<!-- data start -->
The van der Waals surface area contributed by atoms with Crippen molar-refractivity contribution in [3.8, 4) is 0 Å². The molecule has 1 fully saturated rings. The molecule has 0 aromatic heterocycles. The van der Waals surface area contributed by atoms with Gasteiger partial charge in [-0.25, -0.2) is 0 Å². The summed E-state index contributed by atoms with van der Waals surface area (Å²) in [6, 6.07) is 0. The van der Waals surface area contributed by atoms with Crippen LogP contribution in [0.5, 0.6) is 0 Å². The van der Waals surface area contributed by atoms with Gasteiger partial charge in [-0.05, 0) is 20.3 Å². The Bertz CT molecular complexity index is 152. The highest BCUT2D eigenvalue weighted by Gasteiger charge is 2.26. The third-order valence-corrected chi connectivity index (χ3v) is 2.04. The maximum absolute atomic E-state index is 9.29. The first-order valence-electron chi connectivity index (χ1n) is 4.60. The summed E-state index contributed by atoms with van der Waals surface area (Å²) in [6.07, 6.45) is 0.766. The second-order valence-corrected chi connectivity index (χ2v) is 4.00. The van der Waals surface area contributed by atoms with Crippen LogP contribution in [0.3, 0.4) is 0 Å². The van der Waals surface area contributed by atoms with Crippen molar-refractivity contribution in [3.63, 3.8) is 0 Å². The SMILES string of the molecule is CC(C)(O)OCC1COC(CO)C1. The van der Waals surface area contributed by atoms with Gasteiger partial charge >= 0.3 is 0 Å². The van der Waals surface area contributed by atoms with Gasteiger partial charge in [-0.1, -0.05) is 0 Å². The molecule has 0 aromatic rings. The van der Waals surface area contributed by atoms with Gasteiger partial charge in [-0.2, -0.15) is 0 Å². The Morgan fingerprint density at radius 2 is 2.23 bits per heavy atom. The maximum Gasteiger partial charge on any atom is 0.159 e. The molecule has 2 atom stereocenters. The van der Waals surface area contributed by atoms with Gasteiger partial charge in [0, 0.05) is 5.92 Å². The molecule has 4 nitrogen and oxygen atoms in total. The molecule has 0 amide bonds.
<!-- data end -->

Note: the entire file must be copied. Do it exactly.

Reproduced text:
The van der Waals surface area contributed by atoms with Crippen molar-refractivity contribution in [3.8, 4) is 0 Å². The molecule has 1 fully saturated rings. The molecule has 0 aromatic heterocycles. The van der Waals surface area contributed by atoms with Gasteiger partial charge in [-0.25, -0.2) is 0 Å². The summed E-state index contributed by atoms with van der Waals surface area (Å²) in [6, 6.07) is 0. The van der Waals surface area contributed by atoms with Crippen LogP contribution in [0.5, 0.6) is 0 Å². The van der Waals surface area contributed by atoms with Gasteiger partial charge in [-0.05, 0) is 20.3 Å². The Bertz CT molecular complexity index is 152. The highest BCUT2D eigenvalue weighted by Gasteiger charge is 2.26. The third-order valence-corrected chi connectivity index (χ3v) is 2.04. The maximum absolute atomic E-state index is 9.29. The first-order valence-electron chi connectivity index (χ1n) is 4.60. The summed E-state index contributed by atoms with van der Waals surface area (Å²) in [6.07, 6.45) is 0.766. The second-order valence-corrected chi connectivity index (χ2v) is 4.00. The van der Waals surface area contributed by atoms with Crippen LogP contribution in [0.3, 0.4) is 0 Å². The van der Waals surface area contributed by atoms with Crippen molar-refractivity contribution in [3.63, 3.8) is 0 Å². The SMILES string of the molecule is CC(C)(O)OCC1COC(CO)C1. The van der Waals surface area contributed by atoms with Gasteiger partial charge >= 0.3 is 0 Å². The van der Waals surface area contributed by atoms with Gasteiger partial charge in [-0.1, -0.05) is 0 Å². The molecule has 0 aromatic rings. The van der Waals surface area contributed by atoms with Gasteiger partial charge in [-0.2, -0.15) is 0 Å². The Morgan fingerprint density at radius 2 is 2.23 bits per heavy atom. The maximum Gasteiger partial charge on any atom is 0.159 e. The molecule has 2 atom stereocenters. The van der Waals surface area contributed by atoms with Gasteiger partial charge in [0, 0.05) is 5.92 Å². The molecule has 4 nitrogen and oxygen atoms in total. The molecule has 0 amide bonds.